COMPLEX — It’s not a metaphorical statement. This is the neighborhood he grew up in; one of his old high schools, Garfield, is right down the road. And after the success of Macklemore & Ryan Lewis’ The Heist—the debut at No. 2 on Billboard’s album chart, the two number-one hits in “Thrift Shop” and “Can’t Hold Us,” the four Grammy wins, and the true people’s choice award as the most streamed artist on Spotify in 2013—Ben relapsed into taking pills and smoking marijuana. “I held it together for a while,” he says. “But, eventually, I stopped going to my 12-step meetings.” “I was burnt out,” he continues. “I was super-stressed. We weren’t sleeping—doing a show every day, zigzagging all over the country. In terms of the media I was getting put into a box that I never saw for myself. The pressure and the fame—everything. All the clichés, man—like not being able to walk around, having no privacy, and from this TV appearance to this TV appearance, and the criticism, and the lack of connection, and the lack of meetings—all of that put into one pie was just…I just wanted to escape.”
He gave over to his addiction. At first, he hid his backsliding—“everyone knew, but they didn’t necessarily know,” he says. Tricia found some sleeping pills that he had hidden in his shoe at SXSW, so he sobered up for a bit. But when he got off the road and came back home, he found himself running through the motions: trying to fill himself by purchasing sneakers and jewelry and the other trappings of newfound fame and wealth. Eventually, “I sat in a car, a hot boxed car—I thought that was a good idea—and got high,” he says, “And then the next day it was like, What’s up with the weed? And once I’m there, it’s over.” There was no music being made during Ben’s relapse, which struck Ryan as odd. “Since I was a teenager and came across his name for the first time, there’s always been this sense of just trying to make honest music—trying to get the centerpiece of what he knows, what he thinks, how he feels,” says Ryan. “Ben, genuinely, in his best form, uses music as his means to process his day-to-day life.” The lack of productivity made Ryan question: “Do you want to make this album? Because it doesn’t feel like you want to be here.”
Like any accomplished addict, Ben bargained with himself throughout summer 2014, struggling to quit: “You know, like, Monday, I’ma stop…. OK. Tuesday, I’ma stop…. OK, fuck it, I might as well go on to the weekend. Sunday, I’m done. But after this bag of weed…” He became “sneaky” and “deceitful,” to those closest to him. “I’m in meetings with management with sunglasses on and I’m rolling around like a 15-year-old trying not to get caught smoking weed in my car. Straight up, driving all around here, like I was 15 years ago. Same shit. I felt so dumb. I felt like I’m just wasting time. What am I escaping here?”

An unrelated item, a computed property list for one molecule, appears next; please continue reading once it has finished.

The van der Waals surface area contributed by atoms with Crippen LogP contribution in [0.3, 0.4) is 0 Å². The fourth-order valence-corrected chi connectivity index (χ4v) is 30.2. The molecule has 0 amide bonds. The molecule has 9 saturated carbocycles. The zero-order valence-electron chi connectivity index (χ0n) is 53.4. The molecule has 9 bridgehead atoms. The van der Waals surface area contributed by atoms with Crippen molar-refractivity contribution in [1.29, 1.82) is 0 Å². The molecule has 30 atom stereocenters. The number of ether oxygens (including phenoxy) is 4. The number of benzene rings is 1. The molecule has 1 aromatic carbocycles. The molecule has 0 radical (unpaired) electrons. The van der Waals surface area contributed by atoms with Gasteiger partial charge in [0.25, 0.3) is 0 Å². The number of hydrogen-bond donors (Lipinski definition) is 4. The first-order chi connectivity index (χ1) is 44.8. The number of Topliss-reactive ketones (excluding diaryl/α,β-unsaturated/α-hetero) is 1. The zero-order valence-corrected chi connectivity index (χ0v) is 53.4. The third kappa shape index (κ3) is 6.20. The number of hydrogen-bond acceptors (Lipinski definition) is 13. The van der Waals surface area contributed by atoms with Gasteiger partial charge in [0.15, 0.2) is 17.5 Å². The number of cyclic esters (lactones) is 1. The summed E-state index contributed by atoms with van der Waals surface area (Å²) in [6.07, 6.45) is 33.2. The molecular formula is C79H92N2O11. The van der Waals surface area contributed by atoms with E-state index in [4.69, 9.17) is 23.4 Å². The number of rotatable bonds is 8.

Wanted to make sure I give Macklemore the props he deserves. Weed addiction is a serious issue in this country that I don’t think enough people pay attention to. It ruins lives, tears families and friendships apart, and prevents individuals from being their best selves. The government continues to legalize it each day, without acknowledging the dangers it presents. We needed someone with a platform to step up and say something, and in Macklemore we finally have that. Thankfully he did not fall prey to the drug that has ruined the lives of so many of hip hop’s greatest icons. He overcame his addiction, and will continue to make great music with the equally talented Ryan Lewis. I think we as fans of music should be thankful tonight, because we almost lost one of the greatest rappers of all ti– BAAAHHHHHHAHAHAHAHA oh fuck it I can’t do this anymore.
Live look at Hip Hop…
(Quick shoutout to Big for never laughing in any pictures ever. This was legit the best one I could find)
Yo that is one of the most outrageous things I have EVER heard. Macklemore (and Ryan Lewis) did you just try to tell us that you’re addicted to weed? Did I hear you right? Was that a serious answer when you told us how sad you felt after hotboxing your car, or is this all just a prank? Is this actually a real interview?
Because if it is…
GET OUT. Just get out. Get out right now. Leave hip hop. Leave music. Leave entertainment. Leave America. Leave everything. Just get out. Because if you’re going to sit here and tell us all with a straight face that you couldn’t make music because of your weed addiction, I never want to hear you say another word ever again. I don’t think you ever really had credibility in the hip hop game. But whatever shred you did have is officially gone. Go back to Seattle, Macklemore, you’re way too high to give this interview.